Researchers and veterinarians constantly seek safer ways to perform common surgical procedures, and the castration of stallions is no exception. In the 1990s, laparoscopic castration, which cuts off the testes' blood supply but leaves them in place, was developed as an alternative to conventional castration methods that removes the testes from the body. The method soon became surgeons' preferred castration method for cryptorchids (stallions with undescended testes). But is it as effective as other castration procedures for normal stallions?
Researchers from the National College of Veterinary Medicine, in France, set out to answer this question and found that, although the procedure reduces the risk of post-castration problems such as edema (fluid swelling) and infection and allows for a shorter recovery time, testosterone production and stallionlike behavior persist in some horses following surgery.
“The procedure may lead to remnants of active testicular tissue in 12% of cases, according our results,” reported Claire de Fourmestraux, DVM, resident veterinarian of surgery and orthopedics at the college's veterinary hospital.
In their retrospective study, de Fourmestraux and colleagues evaluated data from 32 normal stallions, aged 2 to 10 years, that underwent laparoscopic castration at the college's veterinary hospital from July 2006 to October 2012. Each horse underwent endocrine tests at least three weeks after the procedure to determine if it was successful.
The team determined that after castration, 28 of the horses had testosterone concentrations below 3 nanomoles per liter (nmol/l)—the cut-off limit researchers used to determine if the procedure was successful. Two horses had basal testosterone concentrations above that limit, and another two more continued to display stallionlike behavior despite having testosterone concentrations below 3 nmol/l; the researchers considered the procedure in all four of those horses unsuccessful.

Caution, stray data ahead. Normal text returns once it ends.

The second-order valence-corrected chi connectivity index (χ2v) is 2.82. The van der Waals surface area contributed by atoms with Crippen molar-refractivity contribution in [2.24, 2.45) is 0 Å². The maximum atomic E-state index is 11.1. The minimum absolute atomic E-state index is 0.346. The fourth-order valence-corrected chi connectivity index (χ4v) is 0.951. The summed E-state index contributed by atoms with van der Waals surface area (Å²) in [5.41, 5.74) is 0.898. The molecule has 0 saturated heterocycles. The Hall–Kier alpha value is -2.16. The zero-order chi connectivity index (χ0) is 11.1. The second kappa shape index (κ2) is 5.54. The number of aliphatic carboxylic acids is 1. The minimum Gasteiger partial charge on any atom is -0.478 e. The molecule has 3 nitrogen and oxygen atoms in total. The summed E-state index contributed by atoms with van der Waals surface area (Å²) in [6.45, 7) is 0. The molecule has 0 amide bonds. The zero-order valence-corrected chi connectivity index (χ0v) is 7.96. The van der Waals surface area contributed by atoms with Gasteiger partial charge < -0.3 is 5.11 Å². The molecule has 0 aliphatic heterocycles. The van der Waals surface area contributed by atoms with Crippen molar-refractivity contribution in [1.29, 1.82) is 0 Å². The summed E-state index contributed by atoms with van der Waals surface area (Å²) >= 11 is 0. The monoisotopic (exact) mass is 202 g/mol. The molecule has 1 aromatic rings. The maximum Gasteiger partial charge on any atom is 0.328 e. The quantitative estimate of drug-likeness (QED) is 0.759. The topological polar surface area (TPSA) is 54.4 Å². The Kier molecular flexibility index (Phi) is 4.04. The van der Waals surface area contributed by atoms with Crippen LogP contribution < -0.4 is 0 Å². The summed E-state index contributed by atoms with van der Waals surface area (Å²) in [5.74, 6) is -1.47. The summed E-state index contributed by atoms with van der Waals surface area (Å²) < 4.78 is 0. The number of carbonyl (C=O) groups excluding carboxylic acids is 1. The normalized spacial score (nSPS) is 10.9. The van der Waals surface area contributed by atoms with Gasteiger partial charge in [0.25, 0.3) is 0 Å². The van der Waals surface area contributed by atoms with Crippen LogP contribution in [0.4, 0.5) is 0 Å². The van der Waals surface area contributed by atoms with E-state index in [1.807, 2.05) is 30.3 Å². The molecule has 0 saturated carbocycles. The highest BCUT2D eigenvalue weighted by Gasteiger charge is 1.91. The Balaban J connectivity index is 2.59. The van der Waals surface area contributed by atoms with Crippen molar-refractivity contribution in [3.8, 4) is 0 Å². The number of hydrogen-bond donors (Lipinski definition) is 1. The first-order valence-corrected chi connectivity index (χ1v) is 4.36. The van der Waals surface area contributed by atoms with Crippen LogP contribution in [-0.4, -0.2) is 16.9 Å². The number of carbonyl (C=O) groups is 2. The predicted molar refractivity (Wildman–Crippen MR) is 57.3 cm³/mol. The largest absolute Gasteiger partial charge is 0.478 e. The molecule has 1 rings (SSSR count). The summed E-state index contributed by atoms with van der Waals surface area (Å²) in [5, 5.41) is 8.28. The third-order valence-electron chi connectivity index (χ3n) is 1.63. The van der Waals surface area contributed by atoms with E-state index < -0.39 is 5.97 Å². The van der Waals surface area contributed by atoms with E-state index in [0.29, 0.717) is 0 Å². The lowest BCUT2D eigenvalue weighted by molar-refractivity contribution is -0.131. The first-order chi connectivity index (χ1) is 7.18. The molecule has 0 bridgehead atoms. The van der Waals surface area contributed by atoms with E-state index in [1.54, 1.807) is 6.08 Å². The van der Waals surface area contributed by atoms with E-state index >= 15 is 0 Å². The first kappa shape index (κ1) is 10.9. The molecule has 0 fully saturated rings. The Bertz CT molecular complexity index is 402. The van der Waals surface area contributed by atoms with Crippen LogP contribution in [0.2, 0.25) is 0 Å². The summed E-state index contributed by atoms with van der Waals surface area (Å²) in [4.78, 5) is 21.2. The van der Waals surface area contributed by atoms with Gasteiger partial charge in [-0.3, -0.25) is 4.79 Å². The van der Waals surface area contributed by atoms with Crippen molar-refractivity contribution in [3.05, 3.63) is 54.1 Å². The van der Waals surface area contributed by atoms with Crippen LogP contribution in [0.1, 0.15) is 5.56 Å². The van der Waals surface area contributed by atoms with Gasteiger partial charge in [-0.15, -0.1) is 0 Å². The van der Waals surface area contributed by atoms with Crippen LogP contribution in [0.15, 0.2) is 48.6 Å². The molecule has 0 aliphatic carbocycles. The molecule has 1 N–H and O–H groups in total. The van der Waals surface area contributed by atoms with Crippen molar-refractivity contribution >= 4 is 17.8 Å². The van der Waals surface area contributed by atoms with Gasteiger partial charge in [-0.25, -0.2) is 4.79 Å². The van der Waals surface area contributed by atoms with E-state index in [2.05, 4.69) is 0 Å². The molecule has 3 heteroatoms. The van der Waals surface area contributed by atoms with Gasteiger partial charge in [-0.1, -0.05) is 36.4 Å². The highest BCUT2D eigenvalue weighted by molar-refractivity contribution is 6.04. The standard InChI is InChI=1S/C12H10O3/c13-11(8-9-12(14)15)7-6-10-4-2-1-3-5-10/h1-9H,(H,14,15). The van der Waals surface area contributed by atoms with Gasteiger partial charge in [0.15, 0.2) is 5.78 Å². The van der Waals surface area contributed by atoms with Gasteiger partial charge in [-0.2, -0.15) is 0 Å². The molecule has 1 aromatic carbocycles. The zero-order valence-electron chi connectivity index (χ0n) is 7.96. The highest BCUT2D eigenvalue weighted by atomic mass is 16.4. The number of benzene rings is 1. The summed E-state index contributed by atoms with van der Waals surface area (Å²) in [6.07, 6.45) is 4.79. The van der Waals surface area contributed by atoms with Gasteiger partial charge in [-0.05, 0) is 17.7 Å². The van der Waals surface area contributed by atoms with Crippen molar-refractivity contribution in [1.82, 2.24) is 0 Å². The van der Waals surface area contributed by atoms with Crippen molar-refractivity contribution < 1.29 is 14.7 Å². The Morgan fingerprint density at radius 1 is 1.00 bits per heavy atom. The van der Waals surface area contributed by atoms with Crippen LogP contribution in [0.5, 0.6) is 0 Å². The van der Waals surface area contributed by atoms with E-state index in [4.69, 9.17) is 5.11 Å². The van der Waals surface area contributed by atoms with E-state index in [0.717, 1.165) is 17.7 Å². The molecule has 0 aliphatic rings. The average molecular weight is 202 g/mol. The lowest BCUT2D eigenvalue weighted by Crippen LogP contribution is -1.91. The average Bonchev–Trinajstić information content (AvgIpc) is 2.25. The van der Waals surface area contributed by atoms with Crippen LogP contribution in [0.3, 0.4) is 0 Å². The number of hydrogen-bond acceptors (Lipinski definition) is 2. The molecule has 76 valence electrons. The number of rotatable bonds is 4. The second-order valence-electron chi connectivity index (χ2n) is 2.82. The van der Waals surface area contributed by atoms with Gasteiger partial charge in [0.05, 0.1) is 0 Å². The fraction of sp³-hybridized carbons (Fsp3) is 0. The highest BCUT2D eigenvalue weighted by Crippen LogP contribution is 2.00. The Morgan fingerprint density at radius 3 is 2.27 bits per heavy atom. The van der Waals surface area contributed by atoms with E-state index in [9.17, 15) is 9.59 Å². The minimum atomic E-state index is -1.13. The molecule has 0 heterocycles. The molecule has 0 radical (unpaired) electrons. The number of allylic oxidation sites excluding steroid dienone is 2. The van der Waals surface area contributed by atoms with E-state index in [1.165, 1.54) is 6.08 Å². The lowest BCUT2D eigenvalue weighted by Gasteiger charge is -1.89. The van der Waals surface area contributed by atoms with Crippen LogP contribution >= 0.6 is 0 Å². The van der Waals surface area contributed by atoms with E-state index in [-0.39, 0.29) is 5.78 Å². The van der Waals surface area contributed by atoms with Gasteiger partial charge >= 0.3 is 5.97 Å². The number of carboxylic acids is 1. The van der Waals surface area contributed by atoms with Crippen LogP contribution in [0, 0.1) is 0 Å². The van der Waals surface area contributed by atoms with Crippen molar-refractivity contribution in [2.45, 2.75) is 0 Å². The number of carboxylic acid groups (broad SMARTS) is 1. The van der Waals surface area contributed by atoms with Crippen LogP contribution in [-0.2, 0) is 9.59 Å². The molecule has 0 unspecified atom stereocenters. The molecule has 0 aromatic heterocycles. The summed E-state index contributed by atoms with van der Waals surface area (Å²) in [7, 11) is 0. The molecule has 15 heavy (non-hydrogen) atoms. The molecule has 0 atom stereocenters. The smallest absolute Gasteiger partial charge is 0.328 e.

With laparoscopic castration, veterinarians cut off the testes' blood supply but leave them in place.
Photo: Courtesy Dr. Claire de Fourmestraux
The four horses were subsequently gelded using conventional methods, de Fourmestraux said. Data from microscopic evaluation of the testes available for three of those horses revealed a small amount of live tissue in either one or both testes, which could cause residual stallionlike behavior.
De Fourmestraux said the live testicular tissue could result from a surgical failure, such as incomplete transection of the vascular supply, or from “revascularization of the caudal (toward the back) part of the testis despite a complete transection.”
The surgery's failure rate, while low, led the researchers to conclude that laparoscopic castration would be only preferable for “horses that need to be stall-rested for various conditions … and horses not able to cope with general anesthesia and/or recovery.” They do not, however, recommend the procedure for normal stallions.
The study, “Evaluation of success rate of laparoscopic castration without orchidectomy in 32 mature horses,” was published in Equine Veterinary Education.
Disclaimer: Seek the advice of a qualified veterinarian before proceeding with any diagnosis, treatment, or therapy.